About three miles from the trailhead, the trees opened up a bit and we got a nice view of the valley to our right. This is a great spot to take a break, take pictures and look for "The Castle." The castle is a tall, rock formation that I'm told looks like a castle when viewed from Wellington Lake.
About 4.2 miles from the trailhead we came to the Redskin Trail turnoff. At this point, we had dropped 750 feet in elevation and gained 270. Yep, it's a rolling trail with lots of ups and downs.
Another quarter mile or less away, we came to Buffalo Creek. I loved hiking along the creek bed, listening to the water crash over the rocks and downed trees. The trail and the creek cross a road (hikers above the road, the creek below it) and continue on the other side.
Soon we left the creek bed and came to the Buffalo Creek Trailhead turnoff. There was an open gate here and a stile to help hikers go over the fence if the gate was locked.
After the Buffalo Creek Trailhead turnoff, our experience on the Colorado Trail changed dramatically. It turns out the next 8 miles of the trail is popular with bikers. Lots of bikers. At one point we counted more than 50 cyclists. Many of them were very polite, but many were flying down some of the hills incredibly fast. Don't wear headphones here. You need to hear the bikers approaching from behind you and in front of you, especially when they come around a curve and you hear them before you see them.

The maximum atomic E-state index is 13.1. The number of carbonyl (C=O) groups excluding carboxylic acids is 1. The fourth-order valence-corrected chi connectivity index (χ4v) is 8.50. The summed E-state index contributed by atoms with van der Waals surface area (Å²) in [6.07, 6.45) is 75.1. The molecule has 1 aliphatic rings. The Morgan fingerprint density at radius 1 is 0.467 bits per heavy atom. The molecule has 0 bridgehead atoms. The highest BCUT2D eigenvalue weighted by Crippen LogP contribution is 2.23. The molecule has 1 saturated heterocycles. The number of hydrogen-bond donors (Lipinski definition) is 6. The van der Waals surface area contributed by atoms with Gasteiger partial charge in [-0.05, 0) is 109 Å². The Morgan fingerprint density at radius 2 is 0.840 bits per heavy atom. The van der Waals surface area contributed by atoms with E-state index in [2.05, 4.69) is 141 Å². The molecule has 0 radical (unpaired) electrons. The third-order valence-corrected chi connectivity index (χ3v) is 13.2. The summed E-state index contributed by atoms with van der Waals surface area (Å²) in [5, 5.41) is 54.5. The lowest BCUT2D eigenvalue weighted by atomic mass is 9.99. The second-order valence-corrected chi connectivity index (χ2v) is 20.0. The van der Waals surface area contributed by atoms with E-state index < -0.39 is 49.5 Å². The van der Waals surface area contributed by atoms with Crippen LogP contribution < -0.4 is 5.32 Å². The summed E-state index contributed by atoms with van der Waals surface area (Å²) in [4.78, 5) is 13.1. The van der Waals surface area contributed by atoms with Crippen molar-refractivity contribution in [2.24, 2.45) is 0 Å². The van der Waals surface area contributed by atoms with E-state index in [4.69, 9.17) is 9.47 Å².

We also started to notice the sound of laughter and people. That's because you're not that far away from a group campsite. At 4.8 miles from the trailhead, we crossed a road with a view of a really cool rock formation to the left and the group campsite to the right. We stayed on our trail and continued on.
A short distance away was a creek crossing where the trail got a bit confusing. The best advice? Look for the Colorado Trail marker in a tree and go that way.
You've now hit the low point on the trail and the trail starts to climb -- quite a bit in this spot.
From about mile 4.2 to 6.4, we passed several other trails -- the Redskin Trail, another Buffalo Creek Trail turnoff, the Green Mountain Trail, the Buffalo Creek campground and another Green Mountain Trail turnoff. When you pass the Green Mountain Trail turnoff for the second time, at about mile 6.4, you're at the half-way point of the hike. We had lunch here, but I would recommend walking another 0.3 miles to a nice viewpoint of rocks and the surrounding valley.